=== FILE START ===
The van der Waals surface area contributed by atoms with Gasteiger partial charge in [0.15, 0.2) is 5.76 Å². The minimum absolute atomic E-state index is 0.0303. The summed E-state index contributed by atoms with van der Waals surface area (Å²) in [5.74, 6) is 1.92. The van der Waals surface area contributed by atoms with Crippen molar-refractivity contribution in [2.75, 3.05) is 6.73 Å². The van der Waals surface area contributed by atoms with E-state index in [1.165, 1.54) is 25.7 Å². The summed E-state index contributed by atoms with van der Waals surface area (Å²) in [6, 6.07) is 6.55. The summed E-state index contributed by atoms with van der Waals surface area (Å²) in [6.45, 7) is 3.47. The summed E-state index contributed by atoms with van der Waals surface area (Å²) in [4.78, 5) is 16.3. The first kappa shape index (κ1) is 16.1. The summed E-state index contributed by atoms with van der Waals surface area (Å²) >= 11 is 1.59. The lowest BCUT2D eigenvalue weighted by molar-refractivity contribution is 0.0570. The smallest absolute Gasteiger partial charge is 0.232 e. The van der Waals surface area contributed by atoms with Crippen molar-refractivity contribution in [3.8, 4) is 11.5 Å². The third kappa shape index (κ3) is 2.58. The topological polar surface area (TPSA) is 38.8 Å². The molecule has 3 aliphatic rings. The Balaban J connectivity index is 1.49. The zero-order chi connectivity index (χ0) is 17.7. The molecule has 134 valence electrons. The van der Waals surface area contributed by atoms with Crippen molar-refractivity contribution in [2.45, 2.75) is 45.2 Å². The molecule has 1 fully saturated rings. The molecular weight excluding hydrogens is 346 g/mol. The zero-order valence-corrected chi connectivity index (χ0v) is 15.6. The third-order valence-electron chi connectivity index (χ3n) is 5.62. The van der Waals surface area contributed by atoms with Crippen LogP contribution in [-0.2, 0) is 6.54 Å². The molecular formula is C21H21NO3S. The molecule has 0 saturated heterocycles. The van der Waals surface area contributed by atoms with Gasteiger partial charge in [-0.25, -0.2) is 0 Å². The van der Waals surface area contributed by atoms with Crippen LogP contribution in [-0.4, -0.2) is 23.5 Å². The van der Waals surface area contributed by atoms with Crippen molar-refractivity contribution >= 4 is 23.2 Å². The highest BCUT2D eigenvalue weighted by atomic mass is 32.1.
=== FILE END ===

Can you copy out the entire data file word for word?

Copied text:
The van der Waals surface area contributed by atoms with Gasteiger partial charge in [0.15, 0.2) is 5.76 Å². The minimum absolute atomic E-state index is 0.0303. The summed E-state index contributed by atoms with van der Waals surface area (Å²) in [5.74, 6) is 1.92. The van der Waals surface area contributed by atoms with Crippen molar-refractivity contribution in [2.75, 3.05) is 6.73 Å². The van der Waals surface area contributed by atoms with E-state index in [1.165, 1.54) is 25.7 Å². The summed E-state index contributed by atoms with van der Waals surface area (Å²) in [6, 6.07) is 6.55. The summed E-state index contributed by atoms with van der Waals surface area (Å²) in [6.45, 7) is 3.47. The summed E-state index contributed by atoms with van der Waals surface area (Å²) in [4.78, 5) is 16.3. The first kappa shape index (κ1) is 16.1. The summed E-state index contributed by atoms with van der Waals surface area (Å²) >= 11 is 1.59. The lowest BCUT2D eigenvalue weighted by molar-refractivity contribution is 0.0570. The smallest absolute Gasteiger partial charge is 0.232 e. The van der Waals surface area contributed by atoms with Crippen molar-refractivity contribution in [3.8, 4) is 11.5 Å². The third kappa shape index (κ3) is 2.58. The topological polar surface area (TPSA) is 38.8 Å². The molecule has 3 aliphatic rings. The Balaban J connectivity index is 1.49. The zero-order chi connectivity index (χ0) is 17.7. The molecule has 134 valence electrons. The van der Waals surface area contributed by atoms with Crippen molar-refractivity contribution in [2.45, 2.75) is 45.2 Å². The molecule has 1 fully saturated rings. The molecular weight excluding hydrogens is 346 g/mol. The zero-order valence-corrected chi connectivity index (χ0v) is 15.6. The third-order valence-electron chi connectivity index (χ3n) is 5.62. The van der Waals surface area contributed by atoms with Crippen LogP contribution in [-0.2, 0) is 6.54 Å². The molecular formula is C21H21NO3S. The molecule has 0 saturated heterocycles. The van der Waals surface area contributed by atoms with Gasteiger partial charge in [-0.25, -0.2) is 0 Å². The van der Waals surface area contributed by atoms with Crippen LogP contribution in [-0.4, -0.2) is 23.5 Å². The van der Waals surface area contributed by atoms with Crippen molar-refractivity contribution >= 4 is 23.2 Å². The highest BCUT2D eigenvalue weighted by atomic mass is 32.1.